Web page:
Timely removal of the filter becomes problematic when a patient is not aware that an IVC filter was ever implanted. Other patients are not notified as to whether or not the filter they had implanted is a permanent or retrievable filter.
August 2010 Update: Initial FDA Safety Communication
In August 2010, the FDA released an initial safety communication stating that they had received 921 device adverse reports. In the reports, 328 involved device migration, 146 involved embolization (detachment of device components), 70 involved perforation of the IVC, and 56 involved filter fracture. These severely painful events can cause:
- Lower limb deep vein thrombosis (DVT)
- IVC perforation
- Heart and lungs perforation
- Other life-threatening complications
As a result of this study, the FDA recommends that implanting physicians and clinicians responsible for the ongoing care of patients with retrievable IVC filters consider removing the filter as soon as protection from pulmonary embolism is no longer needed.
IVC Filters & Manufacturers
Many companies manufacture permanent and retrievable IVC filters. Loncar Lyon Jenkins is currently litigating cases involving retrievable IVC filters manufactured by C. R. Bard, Inc. and Cook Medical, Inc., including:
- The Bard Recovery
- The Bard G2
- The Bard G2 Express
- Cook Gunther Tulip
- Cook Celect
Other retrievable IVC filters and manufacturers under review by Loncar Lyon Jenkins include:
- B Braun Tempofilter
- Cordis OptEase
- Rex Medical Options
- Rafael Medical
Boston Scientific’s Greenfield™ filter is a permanent filter and not one that Loncar Lyon Jenkins is currently litigating. However, physicians often use the term “greenfield filter” generically to refer to any IVC filter—both the permanent and retrievable filters. If your physician has told you or you recall hearing a physician refer to your filter as a “greenfield filter,” that does not necessarily mean that you have a Boston Scientific Greenfield™ filter.
There is no risk in allowing our team at Loncar Lyon Jenkins to obtain the hospital records to determine the manufacturer and model of your filter. If your filter is not one we are handling, we will mail you a copy of your records, close your file, and charge nothing for our review of your case.
Mounting Evidence of IVC Filter Defects
The Bard Recovery IVC Filter and the Bard G2 IVC Filter system were both approved for sale under the FDA’s 510(k) protocol. The 510(k) approval allowed for clearance of the device without human clinical trials. The Bard Recovery IVC filter was first introduced in 2003 and only two years later was pulled from the market on the heels of damaging studies. It was then superseded by the Bard G2 IVC filter system.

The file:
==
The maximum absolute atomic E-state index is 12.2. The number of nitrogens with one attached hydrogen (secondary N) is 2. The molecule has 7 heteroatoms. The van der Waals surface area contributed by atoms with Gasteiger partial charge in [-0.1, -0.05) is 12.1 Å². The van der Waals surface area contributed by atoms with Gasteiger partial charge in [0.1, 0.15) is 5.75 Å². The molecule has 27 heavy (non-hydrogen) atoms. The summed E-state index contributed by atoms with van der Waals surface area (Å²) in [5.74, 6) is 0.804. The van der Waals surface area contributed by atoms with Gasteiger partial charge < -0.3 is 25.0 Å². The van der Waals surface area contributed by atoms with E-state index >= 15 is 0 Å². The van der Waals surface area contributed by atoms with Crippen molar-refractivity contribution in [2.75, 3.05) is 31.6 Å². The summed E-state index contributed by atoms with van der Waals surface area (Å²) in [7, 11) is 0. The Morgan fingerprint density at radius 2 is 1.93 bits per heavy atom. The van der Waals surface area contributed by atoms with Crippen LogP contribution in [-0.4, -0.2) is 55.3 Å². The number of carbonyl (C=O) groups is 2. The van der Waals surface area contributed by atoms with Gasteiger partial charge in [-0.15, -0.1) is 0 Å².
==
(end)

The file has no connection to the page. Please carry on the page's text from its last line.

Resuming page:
Unfortunately, studies on the new G2 filter have also shown a proneness to fracturing and migration. One such study was published in the Journal of the American Medical Association in 2013. The study analyzed 978 patients from August 2003 to February 2011. Highlights from the study include:
- 679 retrievable IVC filters that were placed, while 58 (8.5%) were successfully removed.
- Unsuccessful retrieval attempts were made in 13 patients (18.3% of attempts).
- Many IVC filters placed after trauma were inserted when the highest bleeding risk had subsided, and anticoagulant therapy may have been appropriate.
- While many of these filters were placed because of a perceived contraindication to anticoagulants, 237 patients (24.9%) were discharged on a regimen of anticoagulant therapy.
The study concluded that the use of IVC filters for prophylaxis and treatment of venous thrombotic events, combined with a low retrieval rate and inconsistent use of anticoagulant therapy, results in suboptimal outcomes due to high rates of venous thromboembolism.
Symptoms of IVC Filter Failure
- Severe pain in the lungs, heart, or other major areas
- Respiratory compromise (respiratory insufficiency, arrest, and failure)
- Pulmonary embolus (blockage of an artery in the lungs)
- Perforation of vessels, tissue, and organs
IVC Filter lawsuits seek to compensate victims for expensive medical bills, lost income from time off work, and emotional distress from these complications. The lawsuits filed claim that the manufacturers knew or should have known about the risk of severe damage before marketing their product. The manufacturers failed to properly warn patients about the risk of implanting an IVC filter, unnecessarily injuring thousands of Americans.
Potential Compensation From an IVC Filter Lawsuit
Since July 2019, more than 14,000 lawsuits have been filed against various manufacturers of IVC filters. Several cases have already resulted in substantial financial awards for the injured party.
If you or someone you love seeks monetary damages by filing an IVC filter lawsuit or joining an existing one, potential compensation can include:
- Medical and rehabilitation bills
- Required in-home medical support
- Loss of wages and of future earnings
- Physical pain and suffering
- Mental and emotional anguish
Wrongful death cases related to IVC filter use, implantation, or defects could result in additional varying wrongful death damages. If your case meets the parameters for punitive damages, our lawyer will explain how you can request this compensation as well.
Do Not Trust Your Case to an Inexperienced Form or Referral Service
Our client-focused law firm fights hard to recover damages for those injured by IVC filters. We work hard to provide ongoing legal support for clients injured by medical devices. The result is reviews like this one from those we’ve helped:
“My experience from start to finish was nothing but great. Mrs. Hernandez was a key person in my case, she was very thoughtful, helpful and helped me get what I needed. I would definitely recommend them for all your legal needs!” — Linda Stackhouse
Loncar Lyon Jenkins is a law firm that has been at the forefront of pharmaceutical and medical device litigation nationwide since 1999, successfully resolving thousands of cases in that time. We have been investigating cases involving IVC filter injuries as early as 2011. Even if your filter is functioning properly, you should contact Loncar Lyon Jenkins immediately to discuss your rights.
Contact Our Loncar Lyon Jenkins IVC Filter Team Today
If you or someone you love were among those needlessly injured as a result of an IVC filter, you may be eligible for compensation. If you have suffered from filter migration, filter fracture, or organ perforation, the law limits your time to act. Contact Loncar Lyon Jenkins immediately for a free, confidential case evaluation using the form on the side or by calling our toll-free number.
For more information on the IVC filter issue, click here to watch NBC’s reporting on the problem.